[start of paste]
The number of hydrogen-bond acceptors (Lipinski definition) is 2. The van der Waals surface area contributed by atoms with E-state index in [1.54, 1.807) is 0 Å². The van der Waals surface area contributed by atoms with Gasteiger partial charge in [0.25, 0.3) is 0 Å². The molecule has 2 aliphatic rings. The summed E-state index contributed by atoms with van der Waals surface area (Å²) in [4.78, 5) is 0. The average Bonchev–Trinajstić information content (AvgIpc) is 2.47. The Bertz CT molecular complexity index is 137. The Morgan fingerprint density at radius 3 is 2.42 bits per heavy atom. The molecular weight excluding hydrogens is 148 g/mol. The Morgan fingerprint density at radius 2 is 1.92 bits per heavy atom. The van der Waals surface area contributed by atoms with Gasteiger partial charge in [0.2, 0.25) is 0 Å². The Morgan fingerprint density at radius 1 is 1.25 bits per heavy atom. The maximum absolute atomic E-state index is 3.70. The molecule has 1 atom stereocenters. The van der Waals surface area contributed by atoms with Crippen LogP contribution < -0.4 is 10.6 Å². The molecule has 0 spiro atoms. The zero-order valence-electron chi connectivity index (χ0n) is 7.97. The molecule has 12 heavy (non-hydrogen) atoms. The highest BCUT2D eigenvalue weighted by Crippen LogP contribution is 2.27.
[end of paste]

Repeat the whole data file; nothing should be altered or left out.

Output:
The number of hydrogen-bond acceptors (Lipinski definition) is 2. The van der Waals surface area contributed by atoms with E-state index in [1.54, 1.807) is 0 Å². The van der Waals surface area contributed by atoms with Gasteiger partial charge in [0.25, 0.3) is 0 Å². The molecule has 2 aliphatic rings. The summed E-state index contributed by atoms with van der Waals surface area (Å²) in [4.78, 5) is 0. The average Bonchev–Trinajstić information content (AvgIpc) is 2.47. The Bertz CT molecular complexity index is 137. The Morgan fingerprint density at radius 3 is 2.42 bits per heavy atom. The molecular weight excluding hydrogens is 148 g/mol. The Morgan fingerprint density at radius 2 is 1.92 bits per heavy atom. The van der Waals surface area contributed by atoms with Gasteiger partial charge in [0.2, 0.25) is 0 Å². The Morgan fingerprint density at radius 1 is 1.25 bits per heavy atom. The maximum absolute atomic E-state index is 3.70. The molecule has 1 atom stereocenters. The van der Waals surface area contributed by atoms with Crippen LogP contribution < -0.4 is 10.6 Å². The molecule has 0 spiro atoms. The zero-order valence-electron chi connectivity index (χ0n) is 7.97. The molecule has 12 heavy (non-hydrogen) atoms. The highest BCUT2D eigenvalue weighted by Crippen LogP contribution is 2.27.